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Rep. Calley votes to further help small businesses hurting from the pandemic
RELEASE|January 28, 2022
Contact: Julie Calley

State Rep. Julie Calley of Portland on Thursday voted to offer additional assistance to local businesses and their workers who are still dealing with the financial consequences of the mandated shutdowns.

The $184.6 million plan offers help for restaurants, movie theaters, fitness centers and other businesses hurt the most by the pandemic. The plan also helps health care professionals and other occupational license holders who weren’t allowed to work for part of the pandemic and makes more resources available for community development investments helping small businesses.

“Small businesses in every one of our communities are still facing the financial consequences of the last twenty-two months,” Calley said. “First, they were hit with the economic shutdown. That was followed by critical staff and supply shortages and now skyrocketing inflation. This assistance is needed before even more businesses are forced to close forever.”

Helping restaurants. An estimated 3,000 have closed permanently since the pandemic began, and those still in business are chronically short-staffed. The plan refunds certain state fees charged to restaurants even though they were shut down by the governor’s orders and adds $10 million to help restaurants train and certify staff to safely serve alcohol in accordance with certification guidelines.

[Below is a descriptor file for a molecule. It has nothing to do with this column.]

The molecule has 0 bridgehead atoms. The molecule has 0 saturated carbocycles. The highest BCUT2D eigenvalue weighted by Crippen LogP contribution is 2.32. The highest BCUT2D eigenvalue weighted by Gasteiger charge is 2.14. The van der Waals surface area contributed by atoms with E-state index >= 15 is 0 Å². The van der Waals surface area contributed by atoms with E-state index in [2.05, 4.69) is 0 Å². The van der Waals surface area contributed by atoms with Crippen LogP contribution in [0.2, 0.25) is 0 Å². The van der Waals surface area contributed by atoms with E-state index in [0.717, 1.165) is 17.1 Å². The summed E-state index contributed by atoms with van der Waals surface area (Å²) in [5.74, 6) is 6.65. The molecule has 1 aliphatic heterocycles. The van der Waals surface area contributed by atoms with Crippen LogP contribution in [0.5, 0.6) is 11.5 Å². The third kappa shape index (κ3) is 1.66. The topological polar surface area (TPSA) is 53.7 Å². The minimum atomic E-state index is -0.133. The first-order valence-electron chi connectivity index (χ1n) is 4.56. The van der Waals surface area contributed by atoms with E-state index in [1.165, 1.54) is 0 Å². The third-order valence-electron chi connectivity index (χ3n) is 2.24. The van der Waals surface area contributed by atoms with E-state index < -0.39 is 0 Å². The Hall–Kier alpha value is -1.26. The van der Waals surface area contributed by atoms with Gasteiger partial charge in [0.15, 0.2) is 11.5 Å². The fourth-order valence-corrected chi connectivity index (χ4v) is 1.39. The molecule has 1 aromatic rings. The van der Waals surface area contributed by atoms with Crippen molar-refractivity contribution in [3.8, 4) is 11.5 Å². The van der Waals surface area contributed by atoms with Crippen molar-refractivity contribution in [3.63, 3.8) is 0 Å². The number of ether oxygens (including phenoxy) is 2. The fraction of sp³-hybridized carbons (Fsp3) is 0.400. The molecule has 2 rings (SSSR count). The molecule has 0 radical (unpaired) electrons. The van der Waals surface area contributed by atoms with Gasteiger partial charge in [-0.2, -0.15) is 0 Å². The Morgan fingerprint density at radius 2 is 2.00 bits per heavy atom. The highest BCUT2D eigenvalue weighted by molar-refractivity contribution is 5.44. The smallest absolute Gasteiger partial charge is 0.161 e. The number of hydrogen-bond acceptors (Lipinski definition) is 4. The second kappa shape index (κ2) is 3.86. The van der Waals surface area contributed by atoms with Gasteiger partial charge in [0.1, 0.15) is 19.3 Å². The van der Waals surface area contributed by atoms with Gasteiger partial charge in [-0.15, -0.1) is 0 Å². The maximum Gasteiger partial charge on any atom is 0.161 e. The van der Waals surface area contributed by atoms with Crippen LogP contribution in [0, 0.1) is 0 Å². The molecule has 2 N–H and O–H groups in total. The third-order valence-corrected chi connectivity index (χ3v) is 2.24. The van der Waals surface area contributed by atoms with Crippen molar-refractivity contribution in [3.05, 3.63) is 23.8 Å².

Supporting tourism and entertainment. A $30 million grant will help local convention and visitor bureaus critical to local economies. Movie theaters, which were just beginning to revive before the latest COVID surge crippled attendance again, would receive $18 million. Live entertainment venues also would receive additional support.

Strengthening health and fitness centers. Roughly a third of the centers in Michigan have closed permanently after state-ordered shutdowns. A $53 million hardship grant program would benefit an industry dedicated to improving the health of Michigan residents.

Providing occupational fee relief. The state of Michigan requires licenses and charges fees to workers in several occupations – from health care to cosmetology to construction. People in many of these occupations were not allowed to work for portions of the pandemic, so the House plan would refund or prorate state fees accordingly.

“The governor told people they couldn’t work, but her state departments still made sure Michiganders paid all of their licensing fees,” Calley said. “It’s past time to reimburse hard-working residents who faithfully paid the fees for their occupational licenses, even though they were prohibited from using them.”

The House plan also provides $25 million for community development financial institutions to assist revitalization efforts and help small businesses.

House Bill 5524 advances to the Senate for consideration. The COVID relief would come in addition to a $409 million small business relief plan signed into law in December 2021. Gov. Whitmer had vetoed previous business relief efforts during the pandemic.

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